In the 18th century, the first generation of Quat Dong skilled needleworkers flocked to the imperial citadel of Thang Long (now Hanoi). At first, they opened shops in Tu Thap village (a location at the end of Hang Trong street) to sell their hand embroidered items. The area became more and more crowded and then was called Hang Theu (embroiders’ guild). Quat Dong embroidery pieces were also sold in surrounding streets, including Hang Non, Hang Manh and Hang Chi. In addition to selling finished products, Quat Dong embroiderers also handed down the craft to many people, not only Thang Long residents but also immigrants from other localities.

President of the Hanoi Embroiderers Association Ta Van So told the Vietnam Law & Legal Forum magazine that under the French colonialism, a lot of the village’s embroidery products, including embroidered sheets, pillows and tablecloths, were brought to France. Quat Dong hand embroidery craft blossomed during 1972-86. With the State’s investment, embroidery classes were organized with teachers being skillful artisans and the craft then spread to neighboring villages. At that time, there was even a state-run company specialized in exporting Quat Dong’s embroidered pieces, ranging from napkins, tablecloths, sheets and pillows to embroidered pictures to foreign countries. Today, the craft is continued to be passed down to younger generations.

According to Emeritus Artisan Hoang Thi Khuong, who is the owner of an embroidery workshop for people with disabilities in Quat Dong village, children in her village are taught how to hold a needle when they are seven or eight years old. They will, first all of, have to get familiar with basic embroidery stiches like stem stich, long and short stich, satin stich, French knot, running stich, back stich and chain stich, etc., and simple patterns such as small flowers and leaves, before starting to learn more complicated ones.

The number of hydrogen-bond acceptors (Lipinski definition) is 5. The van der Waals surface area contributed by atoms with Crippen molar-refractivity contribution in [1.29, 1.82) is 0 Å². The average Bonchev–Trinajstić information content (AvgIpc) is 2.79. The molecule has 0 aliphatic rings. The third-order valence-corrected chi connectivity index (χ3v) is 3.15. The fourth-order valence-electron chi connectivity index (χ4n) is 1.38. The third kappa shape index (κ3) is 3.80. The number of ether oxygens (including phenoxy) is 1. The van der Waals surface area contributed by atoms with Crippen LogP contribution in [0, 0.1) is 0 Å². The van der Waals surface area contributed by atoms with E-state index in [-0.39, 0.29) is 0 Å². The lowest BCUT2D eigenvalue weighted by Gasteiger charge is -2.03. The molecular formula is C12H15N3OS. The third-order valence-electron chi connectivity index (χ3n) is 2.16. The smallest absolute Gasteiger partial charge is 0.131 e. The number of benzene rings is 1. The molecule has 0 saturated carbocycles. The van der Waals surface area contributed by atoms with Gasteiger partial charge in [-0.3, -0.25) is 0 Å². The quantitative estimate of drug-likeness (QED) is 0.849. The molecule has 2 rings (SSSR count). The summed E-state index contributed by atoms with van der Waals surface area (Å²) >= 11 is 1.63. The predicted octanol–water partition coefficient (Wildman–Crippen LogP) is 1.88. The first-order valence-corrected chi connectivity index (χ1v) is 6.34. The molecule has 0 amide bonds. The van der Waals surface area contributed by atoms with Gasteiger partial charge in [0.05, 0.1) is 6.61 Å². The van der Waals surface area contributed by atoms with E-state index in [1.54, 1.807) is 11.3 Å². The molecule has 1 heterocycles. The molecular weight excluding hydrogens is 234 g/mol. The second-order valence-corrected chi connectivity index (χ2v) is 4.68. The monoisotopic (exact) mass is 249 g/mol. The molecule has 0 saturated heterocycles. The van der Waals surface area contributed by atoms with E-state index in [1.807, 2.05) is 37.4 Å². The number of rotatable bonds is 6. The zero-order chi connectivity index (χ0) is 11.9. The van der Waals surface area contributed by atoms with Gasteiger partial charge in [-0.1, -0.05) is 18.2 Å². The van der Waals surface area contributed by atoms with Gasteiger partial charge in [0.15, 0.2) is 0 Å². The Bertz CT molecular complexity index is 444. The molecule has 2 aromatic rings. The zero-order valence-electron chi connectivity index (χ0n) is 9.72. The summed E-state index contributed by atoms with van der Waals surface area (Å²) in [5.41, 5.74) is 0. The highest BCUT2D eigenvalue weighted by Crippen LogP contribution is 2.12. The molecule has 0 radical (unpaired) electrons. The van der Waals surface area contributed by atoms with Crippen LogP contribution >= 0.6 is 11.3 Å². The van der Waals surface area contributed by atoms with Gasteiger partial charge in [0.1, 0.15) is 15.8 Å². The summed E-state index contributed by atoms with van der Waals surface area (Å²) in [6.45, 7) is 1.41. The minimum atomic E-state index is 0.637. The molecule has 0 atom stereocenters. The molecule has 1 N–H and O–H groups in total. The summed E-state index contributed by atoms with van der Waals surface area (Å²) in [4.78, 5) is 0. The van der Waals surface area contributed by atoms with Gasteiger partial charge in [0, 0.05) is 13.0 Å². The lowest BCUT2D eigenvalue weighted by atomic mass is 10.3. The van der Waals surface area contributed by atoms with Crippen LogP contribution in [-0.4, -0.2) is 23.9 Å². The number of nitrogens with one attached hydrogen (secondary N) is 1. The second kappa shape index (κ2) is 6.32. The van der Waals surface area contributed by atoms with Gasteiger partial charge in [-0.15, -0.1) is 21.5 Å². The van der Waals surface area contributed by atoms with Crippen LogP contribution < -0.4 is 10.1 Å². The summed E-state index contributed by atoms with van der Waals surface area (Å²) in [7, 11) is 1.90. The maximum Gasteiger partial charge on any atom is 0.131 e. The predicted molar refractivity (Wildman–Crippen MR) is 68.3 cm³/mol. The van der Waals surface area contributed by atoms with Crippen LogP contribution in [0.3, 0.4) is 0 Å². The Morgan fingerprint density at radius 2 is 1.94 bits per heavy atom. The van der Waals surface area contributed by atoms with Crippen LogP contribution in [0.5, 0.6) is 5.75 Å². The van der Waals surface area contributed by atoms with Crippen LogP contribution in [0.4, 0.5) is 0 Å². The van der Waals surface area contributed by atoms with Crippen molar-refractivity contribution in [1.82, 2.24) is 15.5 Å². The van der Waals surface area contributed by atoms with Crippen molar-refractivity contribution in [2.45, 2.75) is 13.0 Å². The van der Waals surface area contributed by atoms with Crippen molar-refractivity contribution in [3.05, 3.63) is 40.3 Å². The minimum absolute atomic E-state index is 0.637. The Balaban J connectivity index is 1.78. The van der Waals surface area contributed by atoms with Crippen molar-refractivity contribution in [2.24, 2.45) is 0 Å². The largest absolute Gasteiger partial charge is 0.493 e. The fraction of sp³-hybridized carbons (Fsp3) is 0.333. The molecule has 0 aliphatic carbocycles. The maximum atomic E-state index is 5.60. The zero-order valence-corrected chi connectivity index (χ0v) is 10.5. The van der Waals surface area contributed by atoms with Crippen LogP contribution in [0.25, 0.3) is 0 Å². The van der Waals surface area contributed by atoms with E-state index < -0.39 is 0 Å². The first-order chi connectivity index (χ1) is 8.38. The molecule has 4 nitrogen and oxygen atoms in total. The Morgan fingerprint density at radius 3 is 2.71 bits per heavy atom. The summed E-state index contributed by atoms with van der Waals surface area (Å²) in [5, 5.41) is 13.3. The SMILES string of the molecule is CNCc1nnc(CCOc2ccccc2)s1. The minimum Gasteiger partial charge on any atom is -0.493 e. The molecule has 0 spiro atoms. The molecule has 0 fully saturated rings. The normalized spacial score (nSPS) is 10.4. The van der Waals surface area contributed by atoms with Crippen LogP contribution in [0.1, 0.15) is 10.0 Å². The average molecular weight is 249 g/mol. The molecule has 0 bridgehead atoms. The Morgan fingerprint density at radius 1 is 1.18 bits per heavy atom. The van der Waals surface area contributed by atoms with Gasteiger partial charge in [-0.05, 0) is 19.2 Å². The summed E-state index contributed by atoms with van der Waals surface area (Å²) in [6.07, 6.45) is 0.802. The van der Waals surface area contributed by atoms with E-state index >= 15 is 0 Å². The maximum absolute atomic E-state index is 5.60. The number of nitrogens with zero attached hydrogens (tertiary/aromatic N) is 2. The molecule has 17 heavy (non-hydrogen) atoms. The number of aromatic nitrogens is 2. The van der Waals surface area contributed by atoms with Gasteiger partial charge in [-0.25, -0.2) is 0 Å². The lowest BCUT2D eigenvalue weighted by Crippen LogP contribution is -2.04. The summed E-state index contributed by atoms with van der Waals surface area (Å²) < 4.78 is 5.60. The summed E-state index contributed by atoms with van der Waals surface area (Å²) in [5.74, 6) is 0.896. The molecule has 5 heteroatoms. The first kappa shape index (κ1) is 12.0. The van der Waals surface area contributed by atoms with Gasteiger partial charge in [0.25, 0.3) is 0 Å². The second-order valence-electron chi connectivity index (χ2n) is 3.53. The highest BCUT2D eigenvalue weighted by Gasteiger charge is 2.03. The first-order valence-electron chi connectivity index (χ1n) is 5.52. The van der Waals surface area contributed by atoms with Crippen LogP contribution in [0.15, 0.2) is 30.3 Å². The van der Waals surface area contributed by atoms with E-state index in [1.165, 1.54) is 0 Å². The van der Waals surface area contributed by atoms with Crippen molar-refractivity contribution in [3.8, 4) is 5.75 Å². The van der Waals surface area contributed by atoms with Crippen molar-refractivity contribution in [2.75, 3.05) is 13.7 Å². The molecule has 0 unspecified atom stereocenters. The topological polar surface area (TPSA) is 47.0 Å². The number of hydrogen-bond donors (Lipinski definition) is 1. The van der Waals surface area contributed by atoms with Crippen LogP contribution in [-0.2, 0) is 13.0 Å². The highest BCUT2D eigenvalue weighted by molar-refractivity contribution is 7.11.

A countryside embroidery work of Quat Dong village__Photo:

Quat Dong embroidery can be classified into three types: still-life embroidery, portrait embroidery, and royal costume embroidery. Of them, portrait embroidery is considered most difficult as it requires embroiderers to express not only the appearance but also the soul and spirit of the characters. As for still-life embroidery, embroiderers are free to create their own works but must try their best to choose threads of the most appropriate types and shades to add depth and dimension to the embroidered pictures. Meanwhile, royal costume embroidery and embellishment must follow strict principles so as to show exactly the rank and position of the wearers, for example, the king’s robes should always be in yellow and embroidered with dragons and the Chinese character “Shou” or “Fu”, which means longevity or good fortune, circled by cloud design patterns.

Today, apart from age-old embroidery techniques, Quat Dong artisans also apply more complicated ones such as double-sided embroidery. It is not an exaggeration to say that when looking at two-faced embroidery paintings, no one can find out where the startpoint and the endpoint are because all thread knots are completely hidden. Because of its complexity, only skillful artisans can master this technique and double-faced embroidery paintings are considered valuable fine handicraft works.-

back to top